He continued: “Even if it is shown that THC is more efficacious, I don’t believe that will lead to the prescribing of the current unlicensed medicines. What we’ll end up with is isolated products available on the NHS, not the whole plant cannabis that is prescribed privately.”

Real-world data

Another issue is the amount of CBD and THC in the products, which Hughes believes will be a 20:1 ratio of CBD to THC.

A recent observational study carried out by Drug Science, analysed the effects of whole plant cannabis extracts in 20 children with refractory epilepsy, and was found to reduce seizure frequency by 86 per cent.

However, the average ratio of CBD to THC was 25:1 to 30:1 – and importantly, researchers think the other minor cannabinoids and terpenes were also having an effect. Tests are currently being carried out on the oils used to quantify the ratios of other cannabinoids that the children were taking.

Hughes wants to see this real-world data being used, to not only help shape clinical trials, but as the evidence itself. 

The trial design isn’t looking at what happens in the real world,” he continued.

“Real world evidence really needs to be taken into consideration here. RCTs are good, but they are a very long and expensive journey, meanwhile patients are left waiting and suffering.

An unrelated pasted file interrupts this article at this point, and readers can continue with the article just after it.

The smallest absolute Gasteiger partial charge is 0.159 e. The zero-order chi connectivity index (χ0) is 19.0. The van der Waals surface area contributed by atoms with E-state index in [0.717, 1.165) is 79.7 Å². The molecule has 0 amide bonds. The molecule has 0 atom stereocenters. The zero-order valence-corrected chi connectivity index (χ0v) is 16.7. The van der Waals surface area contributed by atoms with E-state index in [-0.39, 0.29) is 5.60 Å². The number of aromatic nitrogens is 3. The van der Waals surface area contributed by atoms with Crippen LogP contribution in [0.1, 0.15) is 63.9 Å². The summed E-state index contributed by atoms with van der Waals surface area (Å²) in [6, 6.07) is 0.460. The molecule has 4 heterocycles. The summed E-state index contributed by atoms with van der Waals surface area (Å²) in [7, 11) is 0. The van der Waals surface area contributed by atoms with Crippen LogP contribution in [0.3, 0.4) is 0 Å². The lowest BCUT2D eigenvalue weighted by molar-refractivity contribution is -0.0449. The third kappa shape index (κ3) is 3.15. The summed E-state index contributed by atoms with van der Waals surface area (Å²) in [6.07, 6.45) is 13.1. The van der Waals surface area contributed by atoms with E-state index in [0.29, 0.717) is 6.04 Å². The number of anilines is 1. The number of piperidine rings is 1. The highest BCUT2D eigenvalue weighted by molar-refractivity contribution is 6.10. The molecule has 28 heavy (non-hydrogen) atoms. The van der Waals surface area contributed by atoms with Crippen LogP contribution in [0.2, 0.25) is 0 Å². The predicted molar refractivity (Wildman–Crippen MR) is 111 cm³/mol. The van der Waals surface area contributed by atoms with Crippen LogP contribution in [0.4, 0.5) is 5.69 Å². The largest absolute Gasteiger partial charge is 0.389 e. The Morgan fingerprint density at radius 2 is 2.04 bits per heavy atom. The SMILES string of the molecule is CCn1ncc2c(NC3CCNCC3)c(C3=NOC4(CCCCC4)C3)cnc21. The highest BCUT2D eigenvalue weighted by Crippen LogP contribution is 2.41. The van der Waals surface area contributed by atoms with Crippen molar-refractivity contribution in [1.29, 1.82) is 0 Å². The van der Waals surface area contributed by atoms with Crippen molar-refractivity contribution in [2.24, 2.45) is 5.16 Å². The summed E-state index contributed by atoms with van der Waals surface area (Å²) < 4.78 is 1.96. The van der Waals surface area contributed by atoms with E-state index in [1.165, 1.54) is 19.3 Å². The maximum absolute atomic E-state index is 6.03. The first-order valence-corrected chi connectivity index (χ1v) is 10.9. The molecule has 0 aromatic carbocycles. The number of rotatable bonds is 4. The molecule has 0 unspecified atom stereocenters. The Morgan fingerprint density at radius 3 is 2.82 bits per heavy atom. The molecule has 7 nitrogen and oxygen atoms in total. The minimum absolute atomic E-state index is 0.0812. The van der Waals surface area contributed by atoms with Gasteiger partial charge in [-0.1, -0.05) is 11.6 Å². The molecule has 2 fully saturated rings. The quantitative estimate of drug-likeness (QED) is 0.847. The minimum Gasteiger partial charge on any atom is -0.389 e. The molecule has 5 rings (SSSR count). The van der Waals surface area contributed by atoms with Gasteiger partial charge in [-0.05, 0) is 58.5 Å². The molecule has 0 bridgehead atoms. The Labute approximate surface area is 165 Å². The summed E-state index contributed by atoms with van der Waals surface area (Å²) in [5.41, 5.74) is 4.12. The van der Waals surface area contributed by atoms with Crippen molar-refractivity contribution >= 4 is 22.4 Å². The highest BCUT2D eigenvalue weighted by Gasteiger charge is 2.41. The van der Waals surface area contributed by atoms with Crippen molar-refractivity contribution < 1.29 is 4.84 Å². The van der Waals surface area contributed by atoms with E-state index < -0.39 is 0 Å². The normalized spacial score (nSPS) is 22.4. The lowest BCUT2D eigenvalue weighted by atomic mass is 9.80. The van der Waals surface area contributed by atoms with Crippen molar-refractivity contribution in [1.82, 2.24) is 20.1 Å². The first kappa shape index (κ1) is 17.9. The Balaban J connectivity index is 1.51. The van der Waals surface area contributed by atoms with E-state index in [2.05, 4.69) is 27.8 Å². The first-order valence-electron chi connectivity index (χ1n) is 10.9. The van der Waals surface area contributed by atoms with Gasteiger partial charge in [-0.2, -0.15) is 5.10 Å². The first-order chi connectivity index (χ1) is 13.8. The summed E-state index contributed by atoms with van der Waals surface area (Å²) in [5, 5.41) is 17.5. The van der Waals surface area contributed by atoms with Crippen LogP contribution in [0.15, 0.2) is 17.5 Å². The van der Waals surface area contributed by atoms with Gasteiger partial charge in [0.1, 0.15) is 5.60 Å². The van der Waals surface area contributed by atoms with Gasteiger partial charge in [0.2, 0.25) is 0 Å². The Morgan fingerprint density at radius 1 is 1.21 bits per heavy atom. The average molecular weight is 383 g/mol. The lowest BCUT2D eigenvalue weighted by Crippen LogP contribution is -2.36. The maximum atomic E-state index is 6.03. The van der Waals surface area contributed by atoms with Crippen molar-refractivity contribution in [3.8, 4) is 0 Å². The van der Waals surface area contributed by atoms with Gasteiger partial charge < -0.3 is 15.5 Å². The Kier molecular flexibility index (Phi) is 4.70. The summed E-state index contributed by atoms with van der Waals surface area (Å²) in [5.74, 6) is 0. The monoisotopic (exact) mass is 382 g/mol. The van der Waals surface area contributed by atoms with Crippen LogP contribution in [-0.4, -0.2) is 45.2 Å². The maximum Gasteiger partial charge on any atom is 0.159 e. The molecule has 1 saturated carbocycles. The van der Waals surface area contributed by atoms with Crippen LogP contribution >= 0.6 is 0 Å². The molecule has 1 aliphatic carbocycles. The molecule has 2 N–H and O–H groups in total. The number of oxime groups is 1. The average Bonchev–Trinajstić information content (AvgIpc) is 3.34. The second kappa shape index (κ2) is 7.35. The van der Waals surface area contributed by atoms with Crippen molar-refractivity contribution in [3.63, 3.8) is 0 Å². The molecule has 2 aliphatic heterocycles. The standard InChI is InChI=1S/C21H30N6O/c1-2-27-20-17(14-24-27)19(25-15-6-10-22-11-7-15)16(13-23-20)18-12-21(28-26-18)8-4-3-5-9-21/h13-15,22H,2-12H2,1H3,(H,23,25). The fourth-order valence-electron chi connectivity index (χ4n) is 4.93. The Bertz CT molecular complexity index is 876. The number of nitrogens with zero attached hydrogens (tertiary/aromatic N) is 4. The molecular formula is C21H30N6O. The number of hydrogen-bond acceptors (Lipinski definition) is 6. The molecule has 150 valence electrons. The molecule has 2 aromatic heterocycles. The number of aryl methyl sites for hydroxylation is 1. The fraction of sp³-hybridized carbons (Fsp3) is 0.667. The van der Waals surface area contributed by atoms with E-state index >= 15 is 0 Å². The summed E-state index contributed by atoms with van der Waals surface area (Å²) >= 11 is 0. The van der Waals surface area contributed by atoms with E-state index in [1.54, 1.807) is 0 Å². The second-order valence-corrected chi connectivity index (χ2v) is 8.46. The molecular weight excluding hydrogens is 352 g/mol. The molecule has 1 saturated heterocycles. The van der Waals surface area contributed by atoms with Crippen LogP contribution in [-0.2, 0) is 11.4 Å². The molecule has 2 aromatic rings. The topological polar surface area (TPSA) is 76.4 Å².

“We could be prescribing cannabis [on the NHS] now, based on the current research and looking at the individual children that have benefited from it.”

Cannabis Health contacted The NIHR but they were not in a position to comment or provide further details.

NHS England and the Department of Health and Social Care had not responded to requests at the time of publication.

Sarah Sinclair is a respected cannabis journalist writing on subjects related to science, medicine, research, health and wellness. She is managing editor of Cannabis Health, the UK’s leading title covering medical cannabis and CBD, and sister titles, Cannabis Wealth and Psychedelic Health. Sarah has an NCTJ journalism qualification and an MA in Journalism from the University of Sunderland. Sarah has over six years experience working on newspapers, magazines and digital-first titles, the last two of which have been in the cannabis sector. She has also completed training through the Medical Cannabis Clinicians Society securing a certificate in Medical Cannabis Explained. She is a member of PLEA’s (Patient-Led Engagement for Access) advisory board, has hosted several webinars on cannabis and women's health and has moderated at industry events such as Cannabis Europa. Sarah Sinclair is the editor of Cannabis Health. Got a story? Email / Follow us on Twitter: @CannabisHNews / Instagram: @cannabishealthmag